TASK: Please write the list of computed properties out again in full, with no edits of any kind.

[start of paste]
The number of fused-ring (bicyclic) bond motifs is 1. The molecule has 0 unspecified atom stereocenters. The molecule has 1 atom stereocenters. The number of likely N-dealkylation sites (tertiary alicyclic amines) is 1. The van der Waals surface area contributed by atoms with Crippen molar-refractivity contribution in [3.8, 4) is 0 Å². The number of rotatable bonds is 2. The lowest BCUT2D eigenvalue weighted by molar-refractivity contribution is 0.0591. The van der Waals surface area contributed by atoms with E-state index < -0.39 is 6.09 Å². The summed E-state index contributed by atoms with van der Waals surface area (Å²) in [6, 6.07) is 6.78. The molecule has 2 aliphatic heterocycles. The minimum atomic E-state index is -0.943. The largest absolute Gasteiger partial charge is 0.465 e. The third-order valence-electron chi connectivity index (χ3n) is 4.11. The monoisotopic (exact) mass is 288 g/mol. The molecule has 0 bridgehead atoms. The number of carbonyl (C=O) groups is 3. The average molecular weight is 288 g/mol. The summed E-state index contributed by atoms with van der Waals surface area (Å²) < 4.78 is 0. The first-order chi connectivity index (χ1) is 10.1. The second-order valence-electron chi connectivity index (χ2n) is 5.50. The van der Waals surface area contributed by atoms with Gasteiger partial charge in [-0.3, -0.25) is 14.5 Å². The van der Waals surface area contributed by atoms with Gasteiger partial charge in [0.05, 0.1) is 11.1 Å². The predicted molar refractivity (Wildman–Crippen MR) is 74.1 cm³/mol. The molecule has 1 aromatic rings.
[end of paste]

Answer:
The number of fused-ring (bicyclic) bond motifs is 1. The molecule has 0 unspecified atom stereocenters. The molecule has 1 atom stereocenters. The number of likely N-dealkylation sites (tertiary alicyclic amines) is 1. The van der Waals surface area contributed by atoms with Crippen molar-refractivity contribution in [3.8, 4) is 0 Å². The number of rotatable bonds is 2. The lowest BCUT2D eigenvalue weighted by molar-refractivity contribution is 0.0591. The van der Waals surface area contributed by atoms with E-state index < -0.39 is 6.09 Å². The summed E-state index contributed by atoms with van der Waals surface area (Å²) in [6, 6.07) is 6.78. The molecule has 2 aliphatic heterocycles. The minimum atomic E-state index is -0.943. The largest absolute Gasteiger partial charge is 0.465 e. The third-order valence-electron chi connectivity index (χ3n) is 4.11. The monoisotopic (exact) mass is 288 g/mol. The molecule has 0 bridgehead atoms. The number of carbonyl (C=O) groups is 3. The average molecular weight is 288 g/mol. The summed E-state index contributed by atoms with van der Waals surface area (Å²) < 4.78 is 0. The first-order chi connectivity index (χ1) is 10.1. The second-order valence-electron chi connectivity index (χ2n) is 5.50. The van der Waals surface area contributed by atoms with Gasteiger partial charge in [-0.3, -0.25) is 14.5 Å². The van der Waals surface area contributed by atoms with Gasteiger partial charge in [0.05, 0.1) is 11.1 Å². The predicted molar refractivity (Wildman–Crippen MR) is 74.1 cm³/mol. The molecule has 1 aromatic rings.